Inspired by the South African Duggan Cronin photographic archive from the late 19th and early 20th centuries, Archival Impulse re-enacts and confronts the historically, dehuman-izing modes of portraying people of African descent.
The exhibition featured a series of photographs that depicts the intricate ways in which the identities of Africans and African-Americans have been constructed, performed and interpreted. The artist both acknowledges and questions the severe impact of colonial notions of the African “other” and race-based hierarchy by reconstructing these stereotypes in her photographs.
Invariably, reliving the history of colonialism and slavery through portraiture may be discomforting, however censuring continues to alienate black lives. While on the surface Jackson’s photographs appear to simply relay a familiar story, a clos-er look reveals her subversive intentions. The individuals in Jackson’s photographs, unlike those in the Duggan Cronin archive, are not intentionally not placed within the background of the photograph.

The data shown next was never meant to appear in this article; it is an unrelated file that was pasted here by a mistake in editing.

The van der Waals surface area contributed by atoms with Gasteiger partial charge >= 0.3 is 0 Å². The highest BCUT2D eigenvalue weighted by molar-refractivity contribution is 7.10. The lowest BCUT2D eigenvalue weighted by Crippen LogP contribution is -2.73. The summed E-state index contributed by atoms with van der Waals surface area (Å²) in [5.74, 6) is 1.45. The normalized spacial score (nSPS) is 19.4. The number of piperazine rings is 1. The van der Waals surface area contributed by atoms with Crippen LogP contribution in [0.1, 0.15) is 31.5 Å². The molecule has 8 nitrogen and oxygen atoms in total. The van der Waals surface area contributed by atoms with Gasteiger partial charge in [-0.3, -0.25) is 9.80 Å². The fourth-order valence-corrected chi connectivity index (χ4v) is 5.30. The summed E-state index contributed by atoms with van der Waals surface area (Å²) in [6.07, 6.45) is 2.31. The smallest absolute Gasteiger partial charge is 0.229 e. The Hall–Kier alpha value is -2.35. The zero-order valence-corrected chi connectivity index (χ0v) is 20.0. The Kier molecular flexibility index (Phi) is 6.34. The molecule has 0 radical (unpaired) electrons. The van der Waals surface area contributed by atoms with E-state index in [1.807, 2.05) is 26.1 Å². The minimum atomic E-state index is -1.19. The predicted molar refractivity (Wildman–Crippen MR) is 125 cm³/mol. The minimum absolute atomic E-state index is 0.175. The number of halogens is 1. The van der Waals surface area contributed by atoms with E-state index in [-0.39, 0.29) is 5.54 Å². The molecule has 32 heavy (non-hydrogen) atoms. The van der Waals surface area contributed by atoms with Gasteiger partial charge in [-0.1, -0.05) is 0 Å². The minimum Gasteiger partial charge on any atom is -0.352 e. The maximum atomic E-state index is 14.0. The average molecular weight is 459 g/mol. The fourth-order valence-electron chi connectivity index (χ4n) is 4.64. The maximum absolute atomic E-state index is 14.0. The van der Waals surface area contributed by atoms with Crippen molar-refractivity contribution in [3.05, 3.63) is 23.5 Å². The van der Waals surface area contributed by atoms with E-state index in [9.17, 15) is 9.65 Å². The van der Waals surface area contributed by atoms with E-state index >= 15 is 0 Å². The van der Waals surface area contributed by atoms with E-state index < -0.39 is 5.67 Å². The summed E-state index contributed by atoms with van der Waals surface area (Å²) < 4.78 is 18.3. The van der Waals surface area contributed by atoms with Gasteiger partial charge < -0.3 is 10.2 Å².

With the “subjects” in the foreground, the viewer is forced to meet them face to face. This technique disallows pleasure unless accompanied by the shared discomfort of the viewer and the subject. This is particularly true for her nude images.
Jackson questions the objectification of the female body not by photographing another woman’s nude body, but by turning the camera on herself and revealing her own. Her limbs and her flesh are the subject and the object, and Jackson is simultaneously the oppressor and the oppressed, embodying the lived experience of both Sarah Baartman and her abusers. This double consciousness lens applied to the construction and negotiation of identity is central to Jackson’s work. As she states, “it is that awareness of otherness that we share.”
Jackson titles her images with just a case number, as if they were catalogued specimens that will return to their proper location, safely tucked away in a drawer, in a room, in a basement of an anthropology museum. The practice of labeling images with neither the identity of the photographer and/or the subject listed was common photographic practice during the 19th century. The 19th century white photographer would assign the identity of his black subject a number, thus making the black subject the recipient of the outcome of white agency: anonymity. The white photographer however, chooses to remain anonymous. In choosing to remain anonymous he consolidates his power as the arbiter of his own identity and those of his subjects.
Jackson’s use of this technique is a stark reminder of the power dynamics bound up in identity construction for Africans and African-Americans. The outcome for a people who chooses to be anonymous is very different than the lived reality of people whose anonymity has been put upon them.